The world upside-down

“Do you know anything about these tablet-free schools where Silicon Valley executives send their kids? Is it the sign that technology is not THE solution to learning?”

I raised this question a few days ago in London at the launch of the Global EdTech Startup Award and started thinking once again about education, technology and equity.

At about the same moment, I read a UNICEF report that concluded that progress in increasing access to schooling has stalled worldwide – with 58 million primary school-aged children not in school. While the richest people on earth were looking for an alternative education model in the heart of the Sillicon Valley, hundreds of millions of parents at the bottom of the pyramid were figuring out how to give a good education to their children. Both have in common the same preoccupation for their children’s future. Both believe that “education is the answer”.

In words of Abhijit V. Banerjee and Esther Duflo, authors of the fascinating book Poor Economics, “Parents, like everyone else, want schools to deliver what they understand to be an ‘elite’ education to their child.” Obviously the word “elite” has a different meaning for a Silicon Valley executive than for an Indian lower-caste family.

According to a 2011 NY Times article, high-tech giants’ top executives are sending their children to schools where not a computer is to be found and there are no screens at all. An easy conclusion can be reached: “computers and schools don’t mix.” (A little bit too easy if you consider that these kids are living constantly among screens at the very moment they leave the school…).

How can we explain that at the same time, these parents –through their companies – are providing schools in India and elsewhere with thousands of laptops as part of the project OLPC (One Laptop Per Child). What is bad for a rich American kid will be good for a poor Indian one?

Do we really have two opposite models? While the Waldorf School of the Peninsula “fosters the capacities needed for a successful, purposeful, and joyful life”, the Indian NGO Pratham aims to bring a low-cost, digital learning solution to 1000 low-income schools across 12 states of India, reaching over 50,000 children. Which one is a better school? Does it make sense to take technology out of the most technological part of the world and send it to the least technological one? Has the world gone upside-down?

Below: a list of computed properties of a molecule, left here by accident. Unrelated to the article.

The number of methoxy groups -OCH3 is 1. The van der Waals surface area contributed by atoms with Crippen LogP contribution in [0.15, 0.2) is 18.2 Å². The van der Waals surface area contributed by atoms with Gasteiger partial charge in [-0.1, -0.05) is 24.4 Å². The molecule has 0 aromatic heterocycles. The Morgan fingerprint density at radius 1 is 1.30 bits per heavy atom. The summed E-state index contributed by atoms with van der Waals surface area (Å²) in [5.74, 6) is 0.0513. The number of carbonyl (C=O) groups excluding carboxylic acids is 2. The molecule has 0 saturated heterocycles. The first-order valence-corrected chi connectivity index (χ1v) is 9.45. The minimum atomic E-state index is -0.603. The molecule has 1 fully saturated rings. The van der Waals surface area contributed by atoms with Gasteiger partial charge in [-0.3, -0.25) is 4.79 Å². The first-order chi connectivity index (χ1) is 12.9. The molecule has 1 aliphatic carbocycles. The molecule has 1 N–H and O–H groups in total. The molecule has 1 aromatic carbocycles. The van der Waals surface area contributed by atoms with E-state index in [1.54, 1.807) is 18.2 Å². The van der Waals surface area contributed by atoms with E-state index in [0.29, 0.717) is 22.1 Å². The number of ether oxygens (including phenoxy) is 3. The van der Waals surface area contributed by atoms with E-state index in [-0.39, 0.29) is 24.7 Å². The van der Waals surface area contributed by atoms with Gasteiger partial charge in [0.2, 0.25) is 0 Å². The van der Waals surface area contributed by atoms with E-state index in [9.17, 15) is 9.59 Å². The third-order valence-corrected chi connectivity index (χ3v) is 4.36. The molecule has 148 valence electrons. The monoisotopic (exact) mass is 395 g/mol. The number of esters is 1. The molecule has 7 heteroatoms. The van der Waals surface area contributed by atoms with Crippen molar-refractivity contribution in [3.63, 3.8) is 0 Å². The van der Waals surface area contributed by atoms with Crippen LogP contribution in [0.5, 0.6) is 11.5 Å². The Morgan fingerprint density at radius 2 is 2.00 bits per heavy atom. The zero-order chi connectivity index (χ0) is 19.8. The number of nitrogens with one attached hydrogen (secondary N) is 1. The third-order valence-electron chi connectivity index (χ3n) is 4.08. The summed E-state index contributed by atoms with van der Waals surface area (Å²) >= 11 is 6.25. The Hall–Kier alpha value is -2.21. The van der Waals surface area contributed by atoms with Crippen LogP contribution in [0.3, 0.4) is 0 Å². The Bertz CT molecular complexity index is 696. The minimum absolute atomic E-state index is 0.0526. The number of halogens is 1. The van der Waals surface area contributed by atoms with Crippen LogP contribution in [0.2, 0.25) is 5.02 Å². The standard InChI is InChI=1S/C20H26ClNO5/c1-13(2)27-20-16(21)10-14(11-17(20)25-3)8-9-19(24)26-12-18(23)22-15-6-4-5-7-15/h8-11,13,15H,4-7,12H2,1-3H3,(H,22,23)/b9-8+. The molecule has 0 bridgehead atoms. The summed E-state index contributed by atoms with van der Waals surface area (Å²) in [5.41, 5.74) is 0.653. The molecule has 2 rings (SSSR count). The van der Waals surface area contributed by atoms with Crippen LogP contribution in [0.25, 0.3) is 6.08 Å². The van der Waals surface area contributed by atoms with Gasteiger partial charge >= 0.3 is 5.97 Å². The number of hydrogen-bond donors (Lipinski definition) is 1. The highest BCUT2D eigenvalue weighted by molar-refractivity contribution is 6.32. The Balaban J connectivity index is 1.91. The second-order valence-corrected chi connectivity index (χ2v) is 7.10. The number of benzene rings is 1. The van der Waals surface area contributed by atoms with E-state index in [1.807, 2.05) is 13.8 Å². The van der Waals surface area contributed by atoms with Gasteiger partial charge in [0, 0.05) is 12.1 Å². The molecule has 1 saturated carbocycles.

For both Waldorf and Pratham, learning – not schooling – is the key. The former takes the tablets out of school because they are everywhere else in children’s lives while the latter take them into the school because they are nowhere else to be found and a fantastic tool to achieve ambitious learning goals. A question of balance…

I almost forgot to answer the introductory question: technology is not the solution if it is not accompanied by a change in pedagogy. This is the true challenge that all countries are facing. In the Silicon Valley and in India and in all countries that believe – wrongly – that a tablet will solve it all or that a tablet is useless.

 

One Response to “ “The world upside-down”

  1. Georges Drruet says:

    Dear Pierre-Antoine,
    One of the classes I’m following at the UCL, Université Catholique de Louvain, is called Media Education.
    It precisely focuses on the challenge education should meet to face today’s technological changes.
    The researches made by the group GRAME (Groupe de recherche sur les apprentissages des médias et l’éducation) and most particularly the work done by late Mrs Jacquinot-Delaunay are very interesting on that purpose.
    They consider that todays education should switch from centuries of written tradition, mainly consisting on memorizing data and formulas to learn how to crawl today’s increasing virtual universe of shared knowledge, using contemporaneous tools to find accurate information within the media.
    Students are thus more intelligent final users than depositaries of a privileged erudition.
    This new approach implies several layers of reflection such as acquiring specific competences adapted to this new perspective and managing new tools adapted to the info-sphere. It also requires training people to maintain an indispensable critical distance to capture and synthesize sets of information for each topic that are much larger than before.
    So, to answer your point, I would say that yes, indeed, pedagogy is an absolute requirement to introduce technology into the educational system but I would even go further.
    It’s the pedagogy that should adapt to technological changes and change its approach from a written tradition to a media education that takes in account today’s reality and future.
    It is a real challenge, a challenge that if ignored can drive education to obsolescence provoking a real risk for our society by large when uncontrolled and/or over-controlled media would lead over our capacity of analysis and global intelligence.

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